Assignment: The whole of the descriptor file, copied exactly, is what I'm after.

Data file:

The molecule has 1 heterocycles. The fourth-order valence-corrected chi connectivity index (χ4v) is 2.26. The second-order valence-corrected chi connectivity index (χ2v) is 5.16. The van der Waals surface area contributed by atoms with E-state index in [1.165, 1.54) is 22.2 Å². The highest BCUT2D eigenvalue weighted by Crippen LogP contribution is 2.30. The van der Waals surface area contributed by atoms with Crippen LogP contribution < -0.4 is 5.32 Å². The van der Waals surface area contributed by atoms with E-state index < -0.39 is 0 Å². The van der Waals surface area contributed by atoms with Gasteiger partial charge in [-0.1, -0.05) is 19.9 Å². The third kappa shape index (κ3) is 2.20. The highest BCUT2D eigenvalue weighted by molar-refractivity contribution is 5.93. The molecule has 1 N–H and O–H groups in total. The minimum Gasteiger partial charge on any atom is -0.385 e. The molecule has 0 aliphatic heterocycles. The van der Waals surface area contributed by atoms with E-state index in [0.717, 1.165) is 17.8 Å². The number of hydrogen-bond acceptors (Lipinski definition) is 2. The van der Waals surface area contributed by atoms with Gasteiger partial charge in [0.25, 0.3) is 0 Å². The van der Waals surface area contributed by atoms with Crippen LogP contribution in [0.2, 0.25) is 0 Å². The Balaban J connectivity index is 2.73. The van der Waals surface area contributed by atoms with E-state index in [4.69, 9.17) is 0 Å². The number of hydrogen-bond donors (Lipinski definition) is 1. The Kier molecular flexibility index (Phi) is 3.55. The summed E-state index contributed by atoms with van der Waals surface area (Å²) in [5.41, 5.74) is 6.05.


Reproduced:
The molecule has 1 heterocycles. The fourth-order valence-corrected chi connectivity index (χ4v) is 2.26. The second-order valence-corrected chi connectivity index (χ2v) is 5.16. The van der Waals surface area contributed by atoms with E-state index in [1.165, 1.54) is 22.2 Å². The highest BCUT2D eigenvalue weighted by Crippen LogP contribution is 2.30. The van der Waals surface area contributed by atoms with Crippen LogP contribution < -0.4 is 5.32 Å². The van der Waals surface area contributed by atoms with E-state index < -0.39 is 0 Å². The van der Waals surface area contributed by atoms with Gasteiger partial charge in [-0.1, -0.05) is 19.9 Å². The third kappa shape index (κ3) is 2.20. The highest BCUT2D eigenvalue weighted by molar-refractivity contribution is 5.93. The molecule has 1 N–H and O–H groups in total. The minimum Gasteiger partial charge on any atom is -0.385 e. The molecule has 0 aliphatic heterocycles. The van der Waals surface area contributed by atoms with E-state index in [0.717, 1.165) is 17.8 Å². The number of hydrogen-bond acceptors (Lipinski definition) is 2. The van der Waals surface area contributed by atoms with Gasteiger partial charge in [0.25, 0.3) is 0 Å². The van der Waals surface area contributed by atoms with Crippen LogP contribution in [0.2, 0.25) is 0 Å². The Balaban J connectivity index is 2.73. The van der Waals surface area contributed by atoms with E-state index in [4.69, 9.17) is 0 Å². The number of hydrogen-bond donors (Lipinski definition) is 1. The Kier molecular flexibility index (Phi) is 3.55. The summed E-state index contributed by atoms with van der Waals surface area (Å²) in [5.41, 5.74) is 6.05.